Colson Whitehead

Sag Harbor

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Sag Harbor Summary

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Colson Whitehead’s novel, Sag Harbor, is a coming-of-age story about a young black teen set in 1985. Published in 2009, the novel explores themes of race, class, and culture as the protagonist navigates a summer spent among wealthy mostly-white vacationers on Long Island. Whitehead is a writer whose essays have appeared in the New York Times, Harper’s and the New Yorker, and author of award-winning books such as The Intuitionist and The Underground Railroad.

The novel opens as protagonist Benji Cooper and his brother Reggie leave their mostly-white Manhattan prep school for the family beach house at Sag Harbor on Long Island. Benji is happy to leave school behind: there, he is an outcast, mocked for his interest in horror movies and Dungeons & Dragons. The boys routinely spend summers at Sag Harbor, and are looking forward to seeing friends who also have summer houses in the area. The brothers’ parents commute back and forth to the city for work, leaving the boys largely unsupervised on weekdays.

Instead, the boys have the run of the place. They hang out with an old friend, NP, and discover that a boy on the outer circle of their social group, Randy, has his own car. Auto ownership propels Randy to the center of the group. Now he is able to shuttle his friends to places they couldn’t easily get to by foot or on a bike. They travel to a distant beach on rumors that somewhere on Long Island is a place where the girls sunbathe topless. They don’t find the rumored beach.

Benji finds a job at the ice cream parlor to finance his meals and summer adventures while his parents are away. Reggie also finds a job working at Burger King. They have another impetus to keep themselves busy: their father is an alcoholic, subject to ugly scenes of drunkenness and rage. Reggie is a frequent target.

The owner of the ice cream shop is Dominican, and the boys argue over his racial identity, noting that he tends to favor hiring black workers but also treats them patronizingly. Benji has been learning about the works of W.E.B. DuBois at school and is discovering racial consciousness. Attendance at a mostly-white prep school means Benji and his brother are largely ignorant of black culture, and Benji feels isolated, not really belonging to one group or the other. The ice cream shop owner gives Benji a pat on the head that Benji finds demeaning; he gets revenge by deliberately leaving the freezer open during a power outage. He later learns that the owner is actually black, and his actions are not motivated by latent racism.

Benji’s friends start playing with BB guns, setting up targets to shoot at in their backyards. One afternoon, they decide to host a BB gun war. The boys set out rules to abide by before the BB shootout, including that they are not to aim for the face, and Randy’s gun should not be pumped more than twice. In the heat of the “battle,” however, Randy does not abide by the rules and shoots Benji in the face, near his eye. He is mostly unharmed, but the BB pellet is lodged beneath his skin for the rest of his life.

Later in the summer, the boys hear about a concert about to be held at the local nightclub. They are all too young to go, but they each hatch schemes to sneak in anyway. Benji buys a ticket and plans to dress the way his white, preppy schoolmates back in Manhattan do, hoping that this will make him look old enough to be admitted inside. His other friends coax older cousins into pretending to be their dates, hoping that their own ages will not be questioned, but their plan fails, and they are kicked out at the entrance. Benji pulls off his own scheme and gets inside with his friend NP.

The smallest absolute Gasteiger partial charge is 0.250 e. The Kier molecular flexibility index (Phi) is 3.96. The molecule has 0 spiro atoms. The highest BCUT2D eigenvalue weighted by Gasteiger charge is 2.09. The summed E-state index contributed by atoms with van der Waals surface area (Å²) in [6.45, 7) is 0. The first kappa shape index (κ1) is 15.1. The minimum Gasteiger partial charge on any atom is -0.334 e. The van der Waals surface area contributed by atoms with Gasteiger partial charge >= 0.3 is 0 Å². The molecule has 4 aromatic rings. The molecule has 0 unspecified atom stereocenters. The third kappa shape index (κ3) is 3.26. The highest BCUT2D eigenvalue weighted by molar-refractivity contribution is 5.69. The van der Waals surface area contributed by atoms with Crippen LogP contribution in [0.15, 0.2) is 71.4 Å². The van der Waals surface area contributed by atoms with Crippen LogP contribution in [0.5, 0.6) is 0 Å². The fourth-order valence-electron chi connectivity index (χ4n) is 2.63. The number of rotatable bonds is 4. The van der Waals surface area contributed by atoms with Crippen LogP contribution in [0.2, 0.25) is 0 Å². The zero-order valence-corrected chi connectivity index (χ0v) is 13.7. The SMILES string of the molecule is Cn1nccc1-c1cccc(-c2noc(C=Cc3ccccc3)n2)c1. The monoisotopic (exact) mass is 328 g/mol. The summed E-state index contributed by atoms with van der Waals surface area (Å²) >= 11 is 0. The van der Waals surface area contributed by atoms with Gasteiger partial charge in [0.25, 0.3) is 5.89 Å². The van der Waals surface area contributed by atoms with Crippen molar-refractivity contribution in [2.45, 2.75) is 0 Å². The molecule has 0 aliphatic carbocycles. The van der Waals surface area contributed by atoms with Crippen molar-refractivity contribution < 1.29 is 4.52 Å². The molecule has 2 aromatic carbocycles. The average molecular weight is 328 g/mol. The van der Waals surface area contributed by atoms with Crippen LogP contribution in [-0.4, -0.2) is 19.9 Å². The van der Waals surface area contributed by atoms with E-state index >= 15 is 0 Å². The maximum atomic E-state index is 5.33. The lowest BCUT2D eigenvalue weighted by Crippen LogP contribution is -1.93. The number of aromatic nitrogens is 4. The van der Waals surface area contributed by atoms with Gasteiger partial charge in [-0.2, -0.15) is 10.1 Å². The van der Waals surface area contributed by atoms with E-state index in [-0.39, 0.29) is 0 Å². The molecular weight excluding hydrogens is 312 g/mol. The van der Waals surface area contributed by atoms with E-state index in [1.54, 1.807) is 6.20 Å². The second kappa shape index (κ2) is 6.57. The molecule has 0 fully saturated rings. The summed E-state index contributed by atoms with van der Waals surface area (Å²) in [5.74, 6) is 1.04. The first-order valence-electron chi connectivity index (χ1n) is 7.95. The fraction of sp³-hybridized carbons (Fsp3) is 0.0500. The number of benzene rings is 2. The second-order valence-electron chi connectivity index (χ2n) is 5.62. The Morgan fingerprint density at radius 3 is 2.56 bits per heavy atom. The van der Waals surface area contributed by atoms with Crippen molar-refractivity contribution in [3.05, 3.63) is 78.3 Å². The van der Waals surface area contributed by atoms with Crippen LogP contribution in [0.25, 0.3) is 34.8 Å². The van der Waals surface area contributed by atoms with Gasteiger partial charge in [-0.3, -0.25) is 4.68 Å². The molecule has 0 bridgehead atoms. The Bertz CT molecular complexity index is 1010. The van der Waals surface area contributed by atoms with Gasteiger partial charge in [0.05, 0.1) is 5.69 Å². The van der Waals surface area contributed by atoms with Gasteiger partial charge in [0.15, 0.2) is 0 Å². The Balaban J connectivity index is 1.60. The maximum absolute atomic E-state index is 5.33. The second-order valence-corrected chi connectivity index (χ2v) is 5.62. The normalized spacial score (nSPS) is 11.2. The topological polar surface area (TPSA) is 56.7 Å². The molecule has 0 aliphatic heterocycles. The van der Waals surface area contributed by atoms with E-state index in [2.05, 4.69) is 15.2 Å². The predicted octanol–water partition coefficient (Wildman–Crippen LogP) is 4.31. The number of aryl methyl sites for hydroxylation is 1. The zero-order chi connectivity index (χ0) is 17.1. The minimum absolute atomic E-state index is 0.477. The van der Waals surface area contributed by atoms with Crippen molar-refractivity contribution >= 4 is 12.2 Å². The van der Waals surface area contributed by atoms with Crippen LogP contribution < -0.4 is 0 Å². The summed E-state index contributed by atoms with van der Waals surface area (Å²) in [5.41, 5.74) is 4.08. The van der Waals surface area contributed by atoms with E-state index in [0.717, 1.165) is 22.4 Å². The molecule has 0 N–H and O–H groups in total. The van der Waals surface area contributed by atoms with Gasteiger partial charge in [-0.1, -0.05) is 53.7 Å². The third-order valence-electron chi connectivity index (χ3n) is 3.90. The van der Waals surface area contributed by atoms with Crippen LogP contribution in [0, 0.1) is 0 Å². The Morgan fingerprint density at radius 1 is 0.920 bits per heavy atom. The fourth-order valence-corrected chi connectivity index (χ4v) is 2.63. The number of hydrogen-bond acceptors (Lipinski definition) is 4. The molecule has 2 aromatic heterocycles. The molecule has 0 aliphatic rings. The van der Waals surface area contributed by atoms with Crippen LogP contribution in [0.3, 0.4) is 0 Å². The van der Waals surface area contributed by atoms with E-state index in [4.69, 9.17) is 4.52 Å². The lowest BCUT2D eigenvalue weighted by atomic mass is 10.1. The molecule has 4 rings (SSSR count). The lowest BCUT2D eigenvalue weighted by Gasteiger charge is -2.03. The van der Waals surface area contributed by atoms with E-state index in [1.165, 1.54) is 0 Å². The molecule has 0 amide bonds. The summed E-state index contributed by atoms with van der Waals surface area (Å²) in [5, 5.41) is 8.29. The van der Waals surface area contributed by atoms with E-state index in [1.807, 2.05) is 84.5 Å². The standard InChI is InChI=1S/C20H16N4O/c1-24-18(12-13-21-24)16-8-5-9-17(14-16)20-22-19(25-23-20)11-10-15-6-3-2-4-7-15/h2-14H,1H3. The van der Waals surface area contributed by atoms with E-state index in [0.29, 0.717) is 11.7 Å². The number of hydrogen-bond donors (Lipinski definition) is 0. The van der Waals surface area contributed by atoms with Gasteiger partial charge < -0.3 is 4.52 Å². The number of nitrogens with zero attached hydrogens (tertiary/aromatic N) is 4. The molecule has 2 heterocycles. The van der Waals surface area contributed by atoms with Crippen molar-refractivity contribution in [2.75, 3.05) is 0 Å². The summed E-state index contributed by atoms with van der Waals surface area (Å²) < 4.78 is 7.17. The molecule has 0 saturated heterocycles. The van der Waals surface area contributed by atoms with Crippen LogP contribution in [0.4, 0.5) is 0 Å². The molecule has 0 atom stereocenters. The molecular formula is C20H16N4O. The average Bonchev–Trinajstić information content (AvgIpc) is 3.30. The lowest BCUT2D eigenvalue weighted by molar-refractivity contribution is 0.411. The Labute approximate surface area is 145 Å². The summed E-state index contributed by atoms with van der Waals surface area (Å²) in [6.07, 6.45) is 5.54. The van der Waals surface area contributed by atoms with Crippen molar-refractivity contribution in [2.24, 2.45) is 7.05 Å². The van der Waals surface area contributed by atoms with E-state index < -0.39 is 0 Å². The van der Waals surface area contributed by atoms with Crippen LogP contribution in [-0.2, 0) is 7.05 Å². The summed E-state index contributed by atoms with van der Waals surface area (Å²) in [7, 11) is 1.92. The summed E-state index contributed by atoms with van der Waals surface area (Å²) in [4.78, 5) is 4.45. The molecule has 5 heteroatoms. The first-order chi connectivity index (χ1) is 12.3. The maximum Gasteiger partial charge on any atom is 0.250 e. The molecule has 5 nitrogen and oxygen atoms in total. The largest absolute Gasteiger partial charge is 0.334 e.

A girl Benji remembers from previous summers, Melanie, comes back to Sag Harbor. She hasn’t shown up in years because her parents divorced and were forced to sell the house as they divided their finances. Now, Melanie’s mother has rented a house for the rest of the summer. Melanie is dating Benji’s friend Nick but seeks out Benji often, reminding him of shared memories from years spent together on the beach, and seems very fond of him.

Later, Benji takes her to the family’s old beach house, which once belonged to his grandparents. Years before, this house was where Benji and his family stayed during the summer, but when his grandparents died, the house went to his aunt. The house Benji’s family summers in now is a different property his grandparents once owned.

Benji remembers the happy summers he once spent at the old summer house, and reveals his reason for bringing Melanie there: it’s the perfect place to create a new summer memory, the memory of his first kiss.

Summer ends with a community Labor Day party. Benji attends and observes the people around him. He reflects on the generations of vacationers that came before him, and the ones ahead of him. He imagines the person he will become someday, and feels assured that Sag Harbor summers will always be a part of his life.

A New York Times review noted that the book speaks to a rising generation of affluent young black people: while black families with beach houses was exceedingly rare in 1985, the year the book is set, it is increasingly common today. The book is a fictionalized version of Whitehead’s own relatively privileged youth; he attended a prep school in Manhattan, vacationed at Sag Harbor every summer, and went on to college at Harvard. Sag Harbor was a finalist for the PEN/Faulkner Award and the Hurston-Wright Legacy Award.